1. Family Details
2. Observation Analysis
3. Life Span Development
5. Social Policy
i) Recording Observation
ii) Community Profile
iii) Consent form
This observation is based on a family consisting of a young professional married couple and their three year old daughter. I observed them for one hour over three weeks, in the evening to fit into their schedules. They have lived in the borough of Croydon in their three bedroom house for six years. For the purpose of this assignment all the names have been changed and the family have given their consent to the observations.
(Sonia Morris) Mum – teacher for a local primary school, original from Leeds
(Paige Morris) Toddler – 3 years old girl, she goes to the local nursery attached to the school Sonia works in.
(Lewis Morris) Father – ICT consultant
Using observational methods are helpful in describing individual’s behaviour as they interact in real time; and allow the reader to create a verbal picture of the behaviours as they unfold. This is important when social workers are working with children and families in their home (Pellegrini, 1996:1), and there is a growing recognition in social work literature around observation in practice (Riche & Tanner, 1998:17). On my first observation I was not nervous but did feel intrusive about entering the Morris’s home, I had meet them a few days before and they were very welcoming which eased some of the anxieties I had. I know that as a qualified social worker on some occasions (e.g. child protection) I will be meeting the family for the first time when conducting a home visit and they might not be welcoming. Taking the role of observer is what I was most apprehensive about, I was unsure of what to expect on the observation. Tanner (1999:24) and McMahon & Farnfield (1994:83-84) state that the feeling of being in the role of observer may feel stranger, having ownership of your role is vital and the pressure to modify or act outside the role are various and powerful. Reflecting back on my observation I was unsure of my role and did not know what to expect, but after the first observation I felt more comfortable. For example in the first observation (Appendix 1) I felt awkward sometimes recording what I was observing especially when Paige did something naughty and was being told off. I feel that the parents were aware that I was recording everything, I wonder now that if I had not recorded while observing them but waited until I had got home would they have acted differently.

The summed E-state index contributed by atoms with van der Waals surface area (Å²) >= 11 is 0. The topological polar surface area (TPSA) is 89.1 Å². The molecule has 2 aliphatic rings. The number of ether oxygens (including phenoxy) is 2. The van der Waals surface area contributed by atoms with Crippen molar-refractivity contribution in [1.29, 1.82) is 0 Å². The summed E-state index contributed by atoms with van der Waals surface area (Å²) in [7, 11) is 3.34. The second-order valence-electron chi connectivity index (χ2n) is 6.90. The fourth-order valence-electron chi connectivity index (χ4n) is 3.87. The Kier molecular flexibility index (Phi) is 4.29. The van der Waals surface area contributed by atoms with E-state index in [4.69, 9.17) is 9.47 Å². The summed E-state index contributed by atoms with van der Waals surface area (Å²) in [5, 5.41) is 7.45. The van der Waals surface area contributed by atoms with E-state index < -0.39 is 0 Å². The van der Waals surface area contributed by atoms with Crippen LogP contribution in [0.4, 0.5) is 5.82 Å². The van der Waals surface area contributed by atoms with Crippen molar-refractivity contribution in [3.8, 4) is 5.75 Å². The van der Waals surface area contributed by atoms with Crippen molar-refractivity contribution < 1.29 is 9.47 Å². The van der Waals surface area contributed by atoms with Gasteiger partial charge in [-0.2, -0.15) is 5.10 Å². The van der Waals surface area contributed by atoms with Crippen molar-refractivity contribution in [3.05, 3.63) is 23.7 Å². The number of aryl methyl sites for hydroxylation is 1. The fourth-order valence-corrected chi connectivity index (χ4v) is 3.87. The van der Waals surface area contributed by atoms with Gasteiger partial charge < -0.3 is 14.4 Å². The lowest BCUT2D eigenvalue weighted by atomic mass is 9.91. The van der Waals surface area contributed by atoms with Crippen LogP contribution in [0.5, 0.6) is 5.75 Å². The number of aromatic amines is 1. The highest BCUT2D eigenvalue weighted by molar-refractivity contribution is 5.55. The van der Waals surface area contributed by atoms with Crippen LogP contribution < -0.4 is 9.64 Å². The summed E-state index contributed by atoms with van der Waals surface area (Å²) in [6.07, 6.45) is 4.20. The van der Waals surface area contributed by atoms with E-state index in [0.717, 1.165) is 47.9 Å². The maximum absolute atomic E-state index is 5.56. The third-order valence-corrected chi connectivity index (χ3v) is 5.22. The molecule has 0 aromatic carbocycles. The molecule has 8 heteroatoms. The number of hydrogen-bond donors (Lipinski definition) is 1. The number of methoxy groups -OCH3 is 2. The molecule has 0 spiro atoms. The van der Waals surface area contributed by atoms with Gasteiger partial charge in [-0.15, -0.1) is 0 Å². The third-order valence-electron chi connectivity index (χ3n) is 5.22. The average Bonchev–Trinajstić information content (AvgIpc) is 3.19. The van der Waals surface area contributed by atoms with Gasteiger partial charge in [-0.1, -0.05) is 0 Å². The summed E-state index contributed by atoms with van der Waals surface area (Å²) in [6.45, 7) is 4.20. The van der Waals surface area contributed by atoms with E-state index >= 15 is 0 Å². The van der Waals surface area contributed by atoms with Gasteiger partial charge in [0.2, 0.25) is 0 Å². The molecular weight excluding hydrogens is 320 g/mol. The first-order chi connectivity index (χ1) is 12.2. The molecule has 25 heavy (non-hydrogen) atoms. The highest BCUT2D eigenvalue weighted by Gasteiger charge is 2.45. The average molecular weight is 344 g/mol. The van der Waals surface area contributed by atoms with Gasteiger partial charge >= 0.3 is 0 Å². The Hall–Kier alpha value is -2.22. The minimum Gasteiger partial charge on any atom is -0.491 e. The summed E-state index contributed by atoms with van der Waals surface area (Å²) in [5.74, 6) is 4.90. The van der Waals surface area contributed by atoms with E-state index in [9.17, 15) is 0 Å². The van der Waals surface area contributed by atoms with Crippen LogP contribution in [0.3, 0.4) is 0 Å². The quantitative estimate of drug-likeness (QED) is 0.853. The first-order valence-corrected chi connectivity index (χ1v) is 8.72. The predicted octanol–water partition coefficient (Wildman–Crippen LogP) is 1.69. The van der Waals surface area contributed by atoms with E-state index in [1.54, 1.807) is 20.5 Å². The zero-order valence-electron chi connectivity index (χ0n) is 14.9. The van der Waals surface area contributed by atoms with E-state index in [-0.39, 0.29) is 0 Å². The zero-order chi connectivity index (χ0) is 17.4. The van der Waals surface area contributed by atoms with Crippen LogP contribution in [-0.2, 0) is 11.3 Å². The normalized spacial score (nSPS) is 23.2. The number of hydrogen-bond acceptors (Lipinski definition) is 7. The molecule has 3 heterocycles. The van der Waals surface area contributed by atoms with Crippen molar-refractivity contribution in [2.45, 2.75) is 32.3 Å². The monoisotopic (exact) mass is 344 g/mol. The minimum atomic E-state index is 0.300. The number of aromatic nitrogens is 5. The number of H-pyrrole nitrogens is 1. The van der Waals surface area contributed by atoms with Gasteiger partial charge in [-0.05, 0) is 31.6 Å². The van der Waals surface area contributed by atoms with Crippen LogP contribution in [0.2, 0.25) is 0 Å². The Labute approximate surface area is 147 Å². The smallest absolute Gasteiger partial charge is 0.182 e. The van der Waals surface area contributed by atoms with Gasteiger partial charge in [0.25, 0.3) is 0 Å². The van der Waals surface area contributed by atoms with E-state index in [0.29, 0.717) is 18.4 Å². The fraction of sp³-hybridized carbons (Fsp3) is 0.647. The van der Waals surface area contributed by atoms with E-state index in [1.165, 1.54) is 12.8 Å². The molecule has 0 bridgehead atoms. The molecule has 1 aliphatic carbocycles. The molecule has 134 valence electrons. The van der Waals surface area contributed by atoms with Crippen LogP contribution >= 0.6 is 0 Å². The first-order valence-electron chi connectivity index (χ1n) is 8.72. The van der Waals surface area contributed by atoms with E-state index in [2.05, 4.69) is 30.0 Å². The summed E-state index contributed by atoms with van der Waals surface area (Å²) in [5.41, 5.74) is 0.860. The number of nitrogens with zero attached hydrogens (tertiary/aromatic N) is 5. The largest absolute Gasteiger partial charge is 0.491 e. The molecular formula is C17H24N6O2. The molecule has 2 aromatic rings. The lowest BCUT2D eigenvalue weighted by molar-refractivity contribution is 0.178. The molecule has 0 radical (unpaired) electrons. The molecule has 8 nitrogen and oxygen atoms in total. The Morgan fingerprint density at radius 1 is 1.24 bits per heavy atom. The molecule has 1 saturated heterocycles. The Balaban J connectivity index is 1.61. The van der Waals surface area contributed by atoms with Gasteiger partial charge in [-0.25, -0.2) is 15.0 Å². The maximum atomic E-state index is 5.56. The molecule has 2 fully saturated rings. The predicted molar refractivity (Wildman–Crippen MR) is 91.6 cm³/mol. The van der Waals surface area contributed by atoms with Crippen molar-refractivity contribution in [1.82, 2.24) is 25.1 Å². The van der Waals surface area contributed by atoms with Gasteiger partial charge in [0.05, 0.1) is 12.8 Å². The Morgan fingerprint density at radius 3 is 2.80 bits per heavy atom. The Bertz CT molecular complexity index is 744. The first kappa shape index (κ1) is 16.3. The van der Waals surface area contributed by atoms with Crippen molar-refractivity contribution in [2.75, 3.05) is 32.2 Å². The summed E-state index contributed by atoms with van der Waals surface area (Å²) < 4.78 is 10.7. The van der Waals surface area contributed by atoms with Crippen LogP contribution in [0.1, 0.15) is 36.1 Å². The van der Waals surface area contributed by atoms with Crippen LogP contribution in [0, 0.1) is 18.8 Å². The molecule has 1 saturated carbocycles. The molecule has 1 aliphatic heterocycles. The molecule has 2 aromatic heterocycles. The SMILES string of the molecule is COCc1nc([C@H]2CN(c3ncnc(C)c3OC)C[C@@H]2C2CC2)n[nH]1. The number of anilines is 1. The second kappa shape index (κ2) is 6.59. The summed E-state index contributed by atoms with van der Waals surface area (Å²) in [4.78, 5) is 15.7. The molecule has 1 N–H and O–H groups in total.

Publications on observation examine how ethical issues like observation bias, preconceived ideas, cultural bias etc. can affect observations. Pellegrini (1996:34) defines observation bias as ‘the expectations and knowledge observers have about participants that may influence the objectivity of their observations per se or the ways in which they treat participants and data derived from observations.’ Reflecting back on my experience I did not have any knowledge of the family so I did not feel I had observation bias, although I was impressed by what I observed of the family and how they interact with each other by the end of all three observations. This could mean that if I was conducted a similar observation again, I would have observation bias based on my experiences of the Morris family. Hobart & Frankel (1999:5) argued preconceived ideas can influence what you record; I feel that I had preconceived ideas of the family. They were that they may not act natural around me and put on a ‘show’ when I was doing the observation, and this did stay in my mind in the first two observations, Ferguson (2009) highlight this in his study. However, whether they did I will never know but I do feel by...
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